A different take on the native iconography in sports argument

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I have a go at Chief Wahoo every six months or so. It’s just what I do.  But I’ll grant that it gets old arguing that Chief Wahoo should go away simply because he’s offensive.

Why? Because it never solves anything. Despite the fact that it is 100% rationally undeniable that Chief Wahoo is offensive, there will always be people who come back with all kinds of complicated, contrived nonsense to say he isn’t because if they don’t their childhood will be ruined or something. I dunno. Ask them. It’s hard to hear their arguments what with all of that mouth-breathing.

Anyway, today Paul Lukas tries to sidestep the basic offensiveness argument — about not just Wahoo, but over native American iconography in general — with this tack:

I see this as more of an intellectual property issue. Basically, for those of us who aren’t Native American (which basically means the vast majority of the people who reading this), I don’t think we have the right to use images of headdresses, tomahawks, tribe names, and so on. It’s not a question of whether such symbols are offensive, or whether they perpetuate outdated stereotypes; it’s that they don’t belong to us. If a non-Jewish group used a menorah or a Star of David in its marketing, wouldn’t that raise a few eyebrows? Ditto for a non-military group using a Purple Heart. And if those examples don’t pass the smell test, neither does a sports team using Native American iconography.

I guess I can see where he’s coming from, but I submit that there are all manner of businesses in this country that use some sort of naming or iconography that doesn’t really belong to them. There are thousands of little shops, campgrounds, restaurants, you name it, that use some sort of name or iconography from some sort of ethnic group or singularly respected group of any kind, despite having no connection to them at all.  People exploit Memorial Day for mattress sales, for cryin’ out loud.

I’m not saying Lukas is wrong here. He makes a good argument, but I still think the best argument is that these things are just offensive.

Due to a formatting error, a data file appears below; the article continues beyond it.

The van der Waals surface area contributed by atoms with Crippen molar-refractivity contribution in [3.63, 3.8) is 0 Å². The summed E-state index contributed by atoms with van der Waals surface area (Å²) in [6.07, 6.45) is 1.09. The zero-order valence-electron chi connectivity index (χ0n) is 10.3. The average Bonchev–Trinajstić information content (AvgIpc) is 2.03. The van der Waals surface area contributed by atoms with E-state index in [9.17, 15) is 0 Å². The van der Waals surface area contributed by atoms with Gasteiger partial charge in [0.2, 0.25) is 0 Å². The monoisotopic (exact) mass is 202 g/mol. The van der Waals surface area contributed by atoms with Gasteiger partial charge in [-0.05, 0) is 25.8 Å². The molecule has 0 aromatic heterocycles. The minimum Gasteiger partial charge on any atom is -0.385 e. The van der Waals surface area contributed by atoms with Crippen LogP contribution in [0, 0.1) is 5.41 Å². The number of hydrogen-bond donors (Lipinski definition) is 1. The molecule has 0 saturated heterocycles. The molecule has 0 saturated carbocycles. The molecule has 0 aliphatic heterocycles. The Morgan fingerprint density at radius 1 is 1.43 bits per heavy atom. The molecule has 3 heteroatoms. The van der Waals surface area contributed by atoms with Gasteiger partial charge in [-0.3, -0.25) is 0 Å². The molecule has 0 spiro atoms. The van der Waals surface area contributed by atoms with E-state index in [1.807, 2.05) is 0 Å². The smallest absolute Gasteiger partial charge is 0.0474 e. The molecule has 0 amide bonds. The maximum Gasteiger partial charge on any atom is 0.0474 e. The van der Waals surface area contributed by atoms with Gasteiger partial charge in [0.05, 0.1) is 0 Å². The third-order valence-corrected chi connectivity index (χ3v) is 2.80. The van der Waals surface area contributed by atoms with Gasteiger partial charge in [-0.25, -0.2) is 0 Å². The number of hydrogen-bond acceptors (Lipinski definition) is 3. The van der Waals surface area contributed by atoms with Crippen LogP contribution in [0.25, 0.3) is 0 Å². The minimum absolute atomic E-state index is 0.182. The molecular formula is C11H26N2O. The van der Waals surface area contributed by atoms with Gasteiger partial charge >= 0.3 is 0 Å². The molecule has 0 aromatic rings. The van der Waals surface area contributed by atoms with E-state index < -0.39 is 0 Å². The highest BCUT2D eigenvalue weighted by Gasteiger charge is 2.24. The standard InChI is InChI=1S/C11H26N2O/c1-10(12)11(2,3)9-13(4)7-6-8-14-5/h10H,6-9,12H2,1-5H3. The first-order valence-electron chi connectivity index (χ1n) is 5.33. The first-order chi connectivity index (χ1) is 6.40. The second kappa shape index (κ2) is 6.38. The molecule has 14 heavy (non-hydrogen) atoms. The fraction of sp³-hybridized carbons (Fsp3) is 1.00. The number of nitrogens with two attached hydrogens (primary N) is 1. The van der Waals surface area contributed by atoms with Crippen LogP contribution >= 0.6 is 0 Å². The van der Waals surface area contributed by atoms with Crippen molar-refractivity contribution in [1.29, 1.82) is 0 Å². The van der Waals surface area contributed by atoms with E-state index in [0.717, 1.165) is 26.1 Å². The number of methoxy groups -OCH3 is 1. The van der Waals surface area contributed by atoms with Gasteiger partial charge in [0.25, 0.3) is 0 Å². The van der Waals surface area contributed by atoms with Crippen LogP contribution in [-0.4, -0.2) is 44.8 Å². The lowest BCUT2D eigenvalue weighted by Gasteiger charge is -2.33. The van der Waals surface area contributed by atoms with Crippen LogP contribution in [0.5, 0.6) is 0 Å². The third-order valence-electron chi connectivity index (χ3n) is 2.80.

Oh, and finally: before you wade into the comments with your “what about the Fighting Irish!” idiocy, read ALL of Lukas’ column. There he deals with the usual counter-arguments and dispatches them pretty deftly.

Yasiel Puig’s one-game suspension has been rescinded

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MLB.com’s Ken Gurnick reports that Dodgers outfielder Yasiel Puig‘s one-game suspension has been rescinded. Instead, he will make a charitable donation. The alternative “punishment” was agreed to by Major League Baseball and the Players’ Association.

Puig was suspended one game two weeks ago after flipping off some hecklers at Progressive Field in Cleveland. Puig showed remorse after the game, saying, “I stooped to their level.”

Entering Tuesday night’s action, Puig was batting .251/.331/.458 with 14 home runs and 41 RBI in 287 plate appearances.

Video: Adrian Beltre hits his 450th career home run

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Rangers third baseman Adrian Beltre picked a good time to hit his 450th home run. With the game tied 1-1 in the top of the ninth inning, Beltre took the first pitch he saw from closer Cody Allen for a ride, sending it into the left field seats at Progressive Field to break the tie.

The Rangers would go on to win 2-1. Beltre finished 2-for-4. He now has 2,969 career hits, leaving him 31 shy of becoming the 31st member of the 3,000 hit club.

On the season, Beltre is hitting .303/.373/.562 with five home run sand 22 RBI in 102 plate appearances.